By BARBARA SURK, Associated Press -- Thu Jan 8, 7:41 am ET
DUBAI, United Arab Emirates – A new international force to battle pirates off the Somali coast is being formed under American command in a bid to focus more military resources to protect one of the world's key shipping lanes, the U.S. Navy said Thursday.
But the new mission, expected to begin operations next week, will have no wider authority to strike at pirate vessels at sea or move against havens on shore. That raises questions whether it can significantly curb pirate flotillas after more than 110 ships were attacked last year.
International efforts to fight piracy have mounted in recent months. More than 20 nations are expected to take part in the new U.S.-led mission.
"This task force does not does have any greater rules of engagement," said Cmdr. Jane Campbell, a spokeswoman for U.S. 5th Fleet based in Bahrain. "It does, however, bring a greater focus to counter-piracy operations under one command."
That could lead to more targeted strategies to foil the pirates at sea and gain information on their operations, Campbell told The Associated Press.
There are more than a dozen warships guarding Somalia's waters. Countries including the U.S., Britain, China, France, Germany, Iran, Russia and India have naval forces off the Somali coast or on their way there. The U.S. military announcement did not mention the nations taking part in the counter-piracy force, but Campbell said it would likely include nations with ships already in the region.
The announcement said the new force will be headed by U.S. Navy Rear Admiral Terence McKnight.
The 2008 spike in pirate attacks on commercial vessels in August prompted U.S. Naval Central Command to establish a security corridor within the Gulf of Aden, which connects the Red Sea to the Indian Ocean near Somalia.
A more robust military presence in the pirate-infested area off the coast of Yemen and Somalia has helped deter some attacks, but it has not stopped hijackings of commercial vessels.
More than a dozen ships with around 200 crew members remain in the hands of pirates, according to the International Maritime Bureau.
Among the most valuable ships the Somali pirates still hold for ransom are a Saudi supertanker, loaded with $100 million of crude oil and an Ukrainian vessel with Russian-made tanks and other heavy weapons on board. (These represent quite a pirate's treasure chest.)
There's a little bit more to this story than bandit groups of Somali men turning to piracy for fun and profit. Somalia has essentially existed without a functioning central government since 1991. This has allowed it's coastline to become a dumping grounds for European hazardous waste and an open coast for all kinds of illegal commercial fishing for Asians and Europeans.
The illegal dumping was exposed by the 2004 Tsunami when broken containers washed up on Somali shores. The UN has admitted that this dumping has been going on for over a decade. Somali piracy actually began when out of work fisherman took it upon themselves to protect their coast from both the dumping and the fishing. Unfortunately their coast line is more extensive than our Atlantic coastline. That's a lot of coastline and is why it is possible for Europeans to both dump their toxic waste and fish the same waters.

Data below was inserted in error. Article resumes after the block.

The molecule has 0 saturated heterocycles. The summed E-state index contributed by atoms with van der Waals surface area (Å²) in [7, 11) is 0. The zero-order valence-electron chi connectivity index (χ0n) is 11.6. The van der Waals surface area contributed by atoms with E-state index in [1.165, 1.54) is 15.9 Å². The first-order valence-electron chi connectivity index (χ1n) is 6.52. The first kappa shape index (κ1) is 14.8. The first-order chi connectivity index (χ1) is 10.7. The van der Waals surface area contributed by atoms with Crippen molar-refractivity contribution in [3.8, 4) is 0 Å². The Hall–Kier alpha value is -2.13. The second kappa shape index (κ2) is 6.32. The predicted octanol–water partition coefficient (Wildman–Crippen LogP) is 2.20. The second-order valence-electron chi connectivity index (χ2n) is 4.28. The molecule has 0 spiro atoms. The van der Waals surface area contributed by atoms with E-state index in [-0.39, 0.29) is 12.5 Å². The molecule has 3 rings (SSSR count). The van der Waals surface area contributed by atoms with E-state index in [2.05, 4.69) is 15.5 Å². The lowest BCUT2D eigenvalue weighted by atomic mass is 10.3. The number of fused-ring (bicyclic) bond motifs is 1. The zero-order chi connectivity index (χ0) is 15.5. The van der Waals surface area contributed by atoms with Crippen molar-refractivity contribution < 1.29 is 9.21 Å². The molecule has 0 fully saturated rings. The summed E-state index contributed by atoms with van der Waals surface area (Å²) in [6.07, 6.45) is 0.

No European government has admitted that their factories and hospitals are using the Somali coastline to dump their waste. Here's a quote from the UN envoy to Somalia: “Somebody is dumping nuclear material here. There is also lead, and heavy metals such as cadmium and mercury, you name it.” Much of it can be traced back to European hospitals and factories, who seem to be passing it on to the Italian mafia to “dispose” of cheaply. When I asked Mr Ould-Abdallah what European governments were doing about it, he said with a sigh: “Nothing. There has been no clean-up, no compensation, and no prevention.”
How could there be any clean-up, compensation, or prevention when governments don't admit it's happening?
I have to hand it to the Mafia, they sure do seem to be an indispensable part of how Europe does business, especially in the 'cleaning up' of European messes.
So once again it's the US Navy to the rescue because the Somali coastal waterways are more than just convenient illegal fishing and dumping grounds, they are part of a strategic waterway between Asia and Europe, and the pirates who were once a sort of quasi coast guard are now a real threat stealing really important cargoes. They have managed to get the world's attention.
I hope this twenty nation anti piracy navy will go after both kinds of pirates, those that dump their cargoes and those that steal cargoes. In both cases the actions are criminal and need to be treated equally as such. It will be interesting to see how the US Navy proceeds.
In any event Somali coastal waters represent another example of how rich interests criminally exploit the third world and then find themselves having to fall behind their government's military or tax payer largess to bail them out. This is really just a naval version of a Wall Street bail out. When do we say enough is enough?